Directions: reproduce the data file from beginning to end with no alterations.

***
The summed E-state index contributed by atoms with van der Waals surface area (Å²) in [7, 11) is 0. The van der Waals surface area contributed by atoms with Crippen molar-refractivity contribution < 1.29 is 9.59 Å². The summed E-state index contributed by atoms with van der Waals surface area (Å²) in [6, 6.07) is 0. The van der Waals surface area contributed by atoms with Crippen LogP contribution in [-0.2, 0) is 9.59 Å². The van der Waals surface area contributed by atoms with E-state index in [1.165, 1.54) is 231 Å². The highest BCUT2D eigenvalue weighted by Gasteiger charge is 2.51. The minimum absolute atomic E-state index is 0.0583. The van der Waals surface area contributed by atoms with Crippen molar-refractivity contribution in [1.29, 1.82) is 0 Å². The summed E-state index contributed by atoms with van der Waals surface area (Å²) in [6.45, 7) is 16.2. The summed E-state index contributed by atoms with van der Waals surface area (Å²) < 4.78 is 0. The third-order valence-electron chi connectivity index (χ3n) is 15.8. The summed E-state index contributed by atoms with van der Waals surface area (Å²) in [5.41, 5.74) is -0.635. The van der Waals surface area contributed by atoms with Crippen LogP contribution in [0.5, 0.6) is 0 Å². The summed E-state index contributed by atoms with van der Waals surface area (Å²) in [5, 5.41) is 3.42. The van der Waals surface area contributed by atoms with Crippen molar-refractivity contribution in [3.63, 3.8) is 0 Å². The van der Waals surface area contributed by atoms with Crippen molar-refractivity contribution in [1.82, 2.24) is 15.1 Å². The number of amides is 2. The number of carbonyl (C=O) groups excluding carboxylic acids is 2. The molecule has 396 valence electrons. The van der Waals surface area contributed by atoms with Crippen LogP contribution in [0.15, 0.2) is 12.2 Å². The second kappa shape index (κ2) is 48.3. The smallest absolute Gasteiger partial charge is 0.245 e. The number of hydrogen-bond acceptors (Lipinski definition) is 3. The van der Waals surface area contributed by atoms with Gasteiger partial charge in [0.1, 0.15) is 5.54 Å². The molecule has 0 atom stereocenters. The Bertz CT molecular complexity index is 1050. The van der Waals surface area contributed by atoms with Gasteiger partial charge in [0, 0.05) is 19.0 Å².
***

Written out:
The summed E-state index contributed by atoms with van der Waals surface area (Å²) in [7, 11) is 0. The van der Waals surface area contributed by atoms with Crippen molar-refractivity contribution < 1.29 is 9.59 Å². The summed E-state index contributed by atoms with van der Waals surface area (Å²) in [6, 6.07) is 0. The van der Waals surface area contributed by atoms with Crippen LogP contribution in [-0.2, 0) is 9.59 Å². The van der Waals surface area contributed by atoms with E-state index in [1.165, 1.54) is 231 Å². The highest BCUT2D eigenvalue weighted by Gasteiger charge is 2.51. The minimum absolute atomic E-state index is 0.0583. The van der Waals surface area contributed by atoms with Crippen molar-refractivity contribution in [1.29, 1.82) is 0 Å². The summed E-state index contributed by atoms with van der Waals surface area (Å²) in [6.45, 7) is 16.2. The summed E-state index contributed by atoms with van der Waals surface area (Å²) < 4.78 is 0. The third-order valence-electron chi connectivity index (χ3n) is 15.8. The summed E-state index contributed by atoms with van der Waals surface area (Å²) in [5.41, 5.74) is -0.635. The van der Waals surface area contributed by atoms with Crippen LogP contribution in [0.5, 0.6) is 0 Å². The summed E-state index contributed by atoms with van der Waals surface area (Å²) in [5, 5.41) is 3.42. The van der Waals surface area contributed by atoms with Crippen molar-refractivity contribution in [3.63, 3.8) is 0 Å². The van der Waals surface area contributed by atoms with Crippen molar-refractivity contribution in [1.82, 2.24) is 15.1 Å². The number of amides is 2. The number of carbonyl (C=O) groups excluding carboxylic acids is 2. The molecule has 396 valence electrons. The van der Waals surface area contributed by atoms with Crippen LogP contribution in [0.15, 0.2) is 12.2 Å². The second kappa shape index (κ2) is 48.3. The smallest absolute Gasteiger partial charge is 0.245 e. The number of hydrogen-bond acceptors (Lipinski definition) is 3. The van der Waals surface area contributed by atoms with Gasteiger partial charge in [0.1, 0.15) is 5.54 Å². The molecule has 0 atom stereocenters. The Bertz CT molecular complexity index is 1050. The van der Waals surface area contributed by atoms with Gasteiger partial charge in [0, 0.05) is 19.0 Å².